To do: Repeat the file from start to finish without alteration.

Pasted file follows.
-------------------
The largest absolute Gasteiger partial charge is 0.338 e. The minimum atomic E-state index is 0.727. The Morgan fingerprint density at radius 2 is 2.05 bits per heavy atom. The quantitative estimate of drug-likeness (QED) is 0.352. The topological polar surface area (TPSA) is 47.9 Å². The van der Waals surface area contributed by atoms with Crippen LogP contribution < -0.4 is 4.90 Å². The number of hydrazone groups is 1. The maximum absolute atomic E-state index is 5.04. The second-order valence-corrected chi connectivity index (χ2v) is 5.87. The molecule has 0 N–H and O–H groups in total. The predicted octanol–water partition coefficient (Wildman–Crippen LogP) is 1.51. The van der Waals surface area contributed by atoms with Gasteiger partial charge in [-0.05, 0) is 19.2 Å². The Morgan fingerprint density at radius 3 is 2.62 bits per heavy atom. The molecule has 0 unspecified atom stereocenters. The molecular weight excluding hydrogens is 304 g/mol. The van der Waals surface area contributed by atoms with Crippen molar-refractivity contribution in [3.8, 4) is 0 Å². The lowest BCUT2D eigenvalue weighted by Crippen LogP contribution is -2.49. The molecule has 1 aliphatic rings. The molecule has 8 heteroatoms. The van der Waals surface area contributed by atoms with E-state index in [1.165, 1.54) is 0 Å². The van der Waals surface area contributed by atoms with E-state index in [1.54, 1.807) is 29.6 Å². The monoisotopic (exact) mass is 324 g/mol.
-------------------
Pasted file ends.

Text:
The largest absolute Gasteiger partial charge is 0.338 e. The minimum atomic E-state index is 0.727. The Morgan fingerprint density at radius 2 is 2.05 bits per heavy atom. The quantitative estimate of drug-likeness (QED) is 0.352. The topological polar surface area (TPSA) is 47.9 Å². The van der Waals surface area contributed by atoms with Crippen LogP contribution < -0.4 is 4.90 Å². The number of hydrazone groups is 1. The maximum absolute atomic E-state index is 5.04. The second-order valence-corrected chi connectivity index (χ2v) is 5.87. The molecule has 0 N–H and O–H groups in total. The predicted octanol–water partition coefficient (Wildman–Crippen LogP) is 1.51. The van der Waals surface area contributed by atoms with Gasteiger partial charge in [-0.05, 0) is 19.2 Å². The Morgan fingerprint density at radius 3 is 2.62 bits per heavy atom. The molecule has 0 unspecified atom stereocenters. The molecular weight excluding hydrogens is 304 g/mol. The van der Waals surface area contributed by atoms with Crippen molar-refractivity contribution in [3.8, 4) is 0 Å². The lowest BCUT2D eigenvalue weighted by Crippen LogP contribution is -2.49. The molecule has 1 aliphatic rings. The molecule has 8 heteroatoms. The van der Waals surface area contributed by atoms with E-state index in [1.165, 1.54) is 0 Å². The van der Waals surface area contributed by atoms with E-state index in [1.54, 1.807) is 29.6 Å². The monoisotopic (exact) mass is 324 g/mol.